Today's New York Times Thursday Styles section features a story by Laura M. Holson all about the busy philanthropic life of former Google CEO Eric Schmidt's wife, Wendy Schimdt, who spends a lot of her time (and money) making life better on the island of Nantucket. If Schmidt weren't married to a high profile tech mogul, who also happens to have a net worth of an estimated at $6.9 billion, per Holson, the article would boil down to "Rich Woman Does Community Work." And, while that's nice, it's not interesting or news. However, because Wendy Schmidt is married to someone with so much wealth and a high profile tech job, we're supposed to applaud the fact that she does anything at all. The title itself even suggests she has overcome our low expectations for the wife of someone like Schmidt: "You Could Google Her," as if we should be surprised that she's done anything noteworthy enough to show up on the search engine that enabled her wealth. (By the way, you can Google people with far less prominent accomplishments than Schmidt and come up with something.) Nonetheless, we're supposed to feel differently about Schmidt because she does something with her life, even though she doesn't have to. She could sit around like a Real Housewife of Silicon Valley all day, after all. That assumption doesn't give women like Schmidt much credit, but it runs through a lot of similar profiles.

We see this kind of writing about Silicon Valley's elite wives every so often. When Facebook CEO Mark Zuckerberg married longtime girlfriend Priscilla Chan in March, many reporters felt it necessary to mention the fact that she wasn't just another "stereotypical billionaire’s wife of the many-spouses-of-Donald-Trump variety," as Forbes' Claire O'Connor put it. Chan had a medical degree from the University of California San Francisco—a doctor! Another article informed us that she "isn't just arm candy," again pointing to her academic achievements. Beyond Chan, high powered wives is a thing in the tech world: "Chan joins a group of Silicon Valley billionaire spouses who are achievers in their own right rather than kept women or arm candy," continues O'Connor. MSN created a whole slideshow of these "Silicon Valley's billionaire spouses who are over-achievers in their own right," which leads with Chan, but includes the late Steve Jobs' wife, Lauren Powell Jobs, who after getting an BSE from Wharton and an MBA from Stanford started her own health food business and Melinda Gates, who started at Microsoft but now runs the well known Bill and Melinda Gates Foundation.* You've come a long way, babies!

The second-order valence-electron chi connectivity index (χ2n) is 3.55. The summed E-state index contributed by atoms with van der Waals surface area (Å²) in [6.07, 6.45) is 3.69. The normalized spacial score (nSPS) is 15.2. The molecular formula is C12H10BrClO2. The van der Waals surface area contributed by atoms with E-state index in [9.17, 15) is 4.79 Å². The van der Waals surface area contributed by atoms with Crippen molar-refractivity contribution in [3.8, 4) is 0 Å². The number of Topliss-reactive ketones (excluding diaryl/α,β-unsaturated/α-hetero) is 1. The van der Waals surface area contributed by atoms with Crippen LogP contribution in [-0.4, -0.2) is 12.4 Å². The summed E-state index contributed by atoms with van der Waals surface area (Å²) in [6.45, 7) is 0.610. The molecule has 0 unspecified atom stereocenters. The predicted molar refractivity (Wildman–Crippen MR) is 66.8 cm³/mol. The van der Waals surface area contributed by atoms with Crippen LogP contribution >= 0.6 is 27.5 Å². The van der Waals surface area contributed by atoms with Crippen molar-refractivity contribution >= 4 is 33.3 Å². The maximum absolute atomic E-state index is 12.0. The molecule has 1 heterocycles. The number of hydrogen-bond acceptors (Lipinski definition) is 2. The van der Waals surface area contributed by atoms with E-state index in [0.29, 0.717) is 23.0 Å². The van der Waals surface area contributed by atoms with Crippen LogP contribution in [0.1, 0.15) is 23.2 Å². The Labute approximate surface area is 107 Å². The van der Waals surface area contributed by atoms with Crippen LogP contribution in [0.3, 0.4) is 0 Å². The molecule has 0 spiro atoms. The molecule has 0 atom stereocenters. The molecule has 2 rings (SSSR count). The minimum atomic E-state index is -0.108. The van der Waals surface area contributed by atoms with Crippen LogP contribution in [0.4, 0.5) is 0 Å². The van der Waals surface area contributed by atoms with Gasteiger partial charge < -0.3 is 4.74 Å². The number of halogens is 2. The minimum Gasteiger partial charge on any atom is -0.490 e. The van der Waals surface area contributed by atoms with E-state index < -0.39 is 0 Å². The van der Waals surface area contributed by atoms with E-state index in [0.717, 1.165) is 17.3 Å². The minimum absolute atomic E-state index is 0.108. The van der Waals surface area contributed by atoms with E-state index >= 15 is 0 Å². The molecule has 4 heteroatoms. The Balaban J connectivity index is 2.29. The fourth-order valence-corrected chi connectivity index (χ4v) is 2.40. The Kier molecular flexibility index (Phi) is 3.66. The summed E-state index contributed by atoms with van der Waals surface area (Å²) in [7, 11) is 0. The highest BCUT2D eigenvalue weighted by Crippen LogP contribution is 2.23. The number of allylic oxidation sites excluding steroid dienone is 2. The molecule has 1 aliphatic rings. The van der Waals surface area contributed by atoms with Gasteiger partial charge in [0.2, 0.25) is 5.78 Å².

What makes these women's achievements more interesting than other rich women is that the tech CEO wife as subject says something about these technology moguls who rule the world—or at least the Internet. (Hint: They are not superficial.) Rather than pick the Real Housewives or yoga moms, these geeks-turned-billionaires chose smart, motivated partners with goals. We can use this data point to judge the moguls' overall characters, since, by the logic of these articles, wives still pretty much only exist to reflect positively on their husbands. Maybe it says something about their morals, too, that their wives are virtuous, as they must be. And those are the same morals with which they built these companies that now rule our lives. Then before we know it we reach this conclusion: If they're the type of dudes who marry women with values maybe their companies have values, too. Google isn't evil—which is embodied not only by Wendy Schmidt's good work, but by Sergey Brin's wife, Anne Wojcicki's startup, 23andMe.

But, let's not get ahead of ourselves. It shouldn't be considered a noteworthy thing for these men that these women choose to do something in the first place. Most families in America have two working partners. The latest from The Bureau of Labor Statistics puts the number at 58.5 percent. Sure, many of these people do it out of economic necessity, which is not an issue for these families,  but, there are many women out there who work who don't "have to" but because, you know, they want to. Some of them aren't married to billionaire CEOs, either. People, male and female, like the idea of contributing to the world. And it's not surprising that those who attended top universities before meeting their rich husbands would share such goals. (Gold diggers, on the other hand, are merely in the business of marrying rich.) Of course, these women are extra lucky because their wealth allows them to pursue their passions -- healthcare, health food, philanthropy -- rather than the other fields in which their higher ed degrees would have given them entree. 

But, no, instead we are expected to marvel at their will to achieve when their husbands already possess enough money for a lifetime supply of yoga classes and bonbons. We understand the theory that nobody would work if they didn't have to, but, these women aren't stuck in unfulfilling office cubes. They're doing what they want, trying to make their own dreams happen because maybe seeing their husband's dreams come true isn't enough. We should definitely give them credit for their successes, but not for trying in the first place. 

*This post originally stated Laurene Powell Jobs got her MBA from Wharton.